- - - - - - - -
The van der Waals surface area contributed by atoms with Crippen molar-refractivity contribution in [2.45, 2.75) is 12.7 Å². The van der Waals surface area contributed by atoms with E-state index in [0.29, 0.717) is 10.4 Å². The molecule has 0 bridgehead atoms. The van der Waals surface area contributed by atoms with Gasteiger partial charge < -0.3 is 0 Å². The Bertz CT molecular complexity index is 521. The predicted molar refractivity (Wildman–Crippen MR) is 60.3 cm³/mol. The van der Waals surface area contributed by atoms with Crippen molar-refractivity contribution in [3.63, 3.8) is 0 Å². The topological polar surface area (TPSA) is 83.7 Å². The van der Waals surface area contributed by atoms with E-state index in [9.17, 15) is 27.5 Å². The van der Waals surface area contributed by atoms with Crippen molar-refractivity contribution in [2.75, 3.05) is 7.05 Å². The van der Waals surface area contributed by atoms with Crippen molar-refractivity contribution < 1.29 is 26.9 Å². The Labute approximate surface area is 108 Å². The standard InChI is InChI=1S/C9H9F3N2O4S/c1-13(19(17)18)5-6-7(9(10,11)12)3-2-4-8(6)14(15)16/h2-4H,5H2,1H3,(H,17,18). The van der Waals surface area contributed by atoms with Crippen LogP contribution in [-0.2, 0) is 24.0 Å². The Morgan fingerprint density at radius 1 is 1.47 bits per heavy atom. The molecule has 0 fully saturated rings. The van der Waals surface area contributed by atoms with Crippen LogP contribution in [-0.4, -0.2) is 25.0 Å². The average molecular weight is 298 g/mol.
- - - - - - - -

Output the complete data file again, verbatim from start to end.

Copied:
The van der Waals surface area contributed by atoms with Crippen molar-refractivity contribution in [2.45, 2.75) is 12.7 Å². The van der Waals surface area contributed by atoms with E-state index in [0.29, 0.717) is 10.4 Å². The molecule has 0 bridgehead atoms. The van der Waals surface area contributed by atoms with Gasteiger partial charge < -0.3 is 0 Å². The Bertz CT molecular complexity index is 521. The predicted molar refractivity (Wildman–Crippen MR) is 60.3 cm³/mol. The van der Waals surface area contributed by atoms with Crippen molar-refractivity contribution in [3.63, 3.8) is 0 Å². The topological polar surface area (TPSA) is 83.7 Å². The van der Waals surface area contributed by atoms with E-state index in [9.17, 15) is 27.5 Å². The van der Waals surface area contributed by atoms with Crippen molar-refractivity contribution in [2.75, 3.05) is 7.05 Å². The van der Waals surface area contributed by atoms with Crippen molar-refractivity contribution < 1.29 is 26.9 Å². The Labute approximate surface area is 108 Å². The standard InChI is InChI=1S/C9H9F3N2O4S/c1-13(19(17)18)5-6-7(9(10,11)12)3-2-4-8(6)14(15)16/h2-4H,5H2,1H3,(H,17,18). The van der Waals surface area contributed by atoms with Crippen LogP contribution in [-0.2, 0) is 24.0 Å². The Morgan fingerprint density at radius 1 is 1.47 bits per heavy atom. The molecule has 0 fully saturated rings. The van der Waals surface area contributed by atoms with Crippen LogP contribution in [-0.4, -0.2) is 25.0 Å². The average molecular weight is 298 g/mol.